Chancellor Richard Torbay, Vice Chancellor James Barber, ladies and gentlemen:
I join you in acknowledging the traditional owners of this place.
I am delighted to have come to Armidale to hear the appellation that I am an ethical blur under the nation's saddle. It was Kevin Rudd who first described me as an ethical burr under the nation's saddle. Clearly this was no Freudian slip by your Vice Chancellor who has known me a long time. With his distinguished academic background in social work and the social sciences, he is not one for idle Freudian slips. I will continue to make much of his introduction of me as an ethical blur under the nation's saddle.
Given the present political paradigm to which I am sure at least one of our honoured guests, the Honourable Tony Windsor, could attest, an ethical blur under the nation's saddle is probably as close as we get in our national life at the moment to moral clarity on some of the issues that we are confronting.
I am very grateful to be with you here today, and I am sure you are all very grateful on such a splendid occasion. It's an invidious task to give such an address today. It is such a beautiful springtime day here on the New England Tableland. I am all that's standing between you and your graduation, between you and your graduation lunch, between you and a long weekend, and perhaps even a Swans victory. So how could one possibly reflect maturely on some of the ethical challenges before us?
My message to you today is simple.
- First, be grateful.
- Second be able to see every situation, every issue, every work situation, and every relationship from both sides.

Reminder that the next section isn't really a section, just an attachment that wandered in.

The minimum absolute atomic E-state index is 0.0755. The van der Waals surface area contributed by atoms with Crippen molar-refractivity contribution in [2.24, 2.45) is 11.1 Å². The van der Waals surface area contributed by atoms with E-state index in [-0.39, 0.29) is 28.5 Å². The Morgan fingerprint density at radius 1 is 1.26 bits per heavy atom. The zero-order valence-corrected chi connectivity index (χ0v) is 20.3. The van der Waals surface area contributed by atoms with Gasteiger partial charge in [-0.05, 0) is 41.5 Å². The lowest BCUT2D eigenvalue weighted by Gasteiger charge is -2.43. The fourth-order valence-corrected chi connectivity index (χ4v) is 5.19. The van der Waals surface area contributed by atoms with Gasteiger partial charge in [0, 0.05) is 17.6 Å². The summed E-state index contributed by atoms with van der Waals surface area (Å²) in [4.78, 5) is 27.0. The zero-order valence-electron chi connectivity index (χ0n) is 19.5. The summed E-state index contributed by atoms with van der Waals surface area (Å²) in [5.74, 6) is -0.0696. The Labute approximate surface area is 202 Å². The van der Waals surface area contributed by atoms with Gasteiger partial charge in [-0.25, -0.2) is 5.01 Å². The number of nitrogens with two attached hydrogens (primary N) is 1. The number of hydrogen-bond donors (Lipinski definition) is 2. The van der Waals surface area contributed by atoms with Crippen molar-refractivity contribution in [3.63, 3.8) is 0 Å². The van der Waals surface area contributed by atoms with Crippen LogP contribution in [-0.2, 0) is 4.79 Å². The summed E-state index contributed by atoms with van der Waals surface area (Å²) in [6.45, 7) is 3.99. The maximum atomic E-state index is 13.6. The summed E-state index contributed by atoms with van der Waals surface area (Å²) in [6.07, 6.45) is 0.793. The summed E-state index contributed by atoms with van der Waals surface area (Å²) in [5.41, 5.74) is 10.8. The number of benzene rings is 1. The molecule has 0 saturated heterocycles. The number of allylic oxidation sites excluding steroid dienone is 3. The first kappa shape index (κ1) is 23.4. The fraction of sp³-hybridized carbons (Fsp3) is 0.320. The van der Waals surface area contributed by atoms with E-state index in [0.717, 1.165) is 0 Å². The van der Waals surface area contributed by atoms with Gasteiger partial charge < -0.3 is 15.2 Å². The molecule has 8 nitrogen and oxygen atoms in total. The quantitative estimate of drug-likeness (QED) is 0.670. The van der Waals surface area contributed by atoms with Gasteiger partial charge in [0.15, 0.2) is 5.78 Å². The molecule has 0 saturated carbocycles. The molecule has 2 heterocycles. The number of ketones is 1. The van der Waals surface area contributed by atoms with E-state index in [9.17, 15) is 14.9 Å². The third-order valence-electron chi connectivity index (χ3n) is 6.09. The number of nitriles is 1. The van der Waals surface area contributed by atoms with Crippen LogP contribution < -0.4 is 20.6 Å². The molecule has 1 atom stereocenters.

- Next, develop a true sense of history.
- Next, always imagine how things can be better. This is my challenge to you now as university graduates. What this country, what this region, what this world cries out for is intelligent, educated people who imagine how things can be better.
- Then read and think beyond your profession and beyond your discipline. I as a lawyer can attest that there is nothing more boring than lawyers speaking to each other. Or maybe there is. That is when lawyers speak to the nation legalistically. And who cares? And yet law is absolutely central to the maintenance of our liberty. Law is no substitute for our citizens' commitment to liberty. But it is a worthy buttress. The US judge Learned Hand once said; 'Liberty lies in the hearts of men and women; when it dies there, no constitution, no law, no court can save it; no constitution, no law, no court, can even do much to help it. While it lies there it needs no constitution, no law, no court to save it.'
- As educated persons of the 21st century we must be able to transcend our disciplines and transcend our professions. This is not an injunction to abandon your learning in your discipline, but rather to put it in the context of all human reality.
- Next, you must always be able to distinguish what is right or wrong from what will work or what you can get away with. Ethical and moral quandaries confront us all no matter what our society, no matter what our religious or philosophical background or none. Each of us needs to develop a comprehensive view of the world and a comprehensive set of ideas.
- And finally I would put to you as the modern graduates of this university with its outreach to distance learning that you need to see yourselves as citizens of the world. For many of you, coming to this university has been the first step in this global journey as you hail from nations other than Australia. Those of you who are Australian graduates have had the opportunity to study with some of the best and most able from other countries. The rhetoric of being part of the region and part of the globalised world has taken root here in your lecture rooms and tutorials.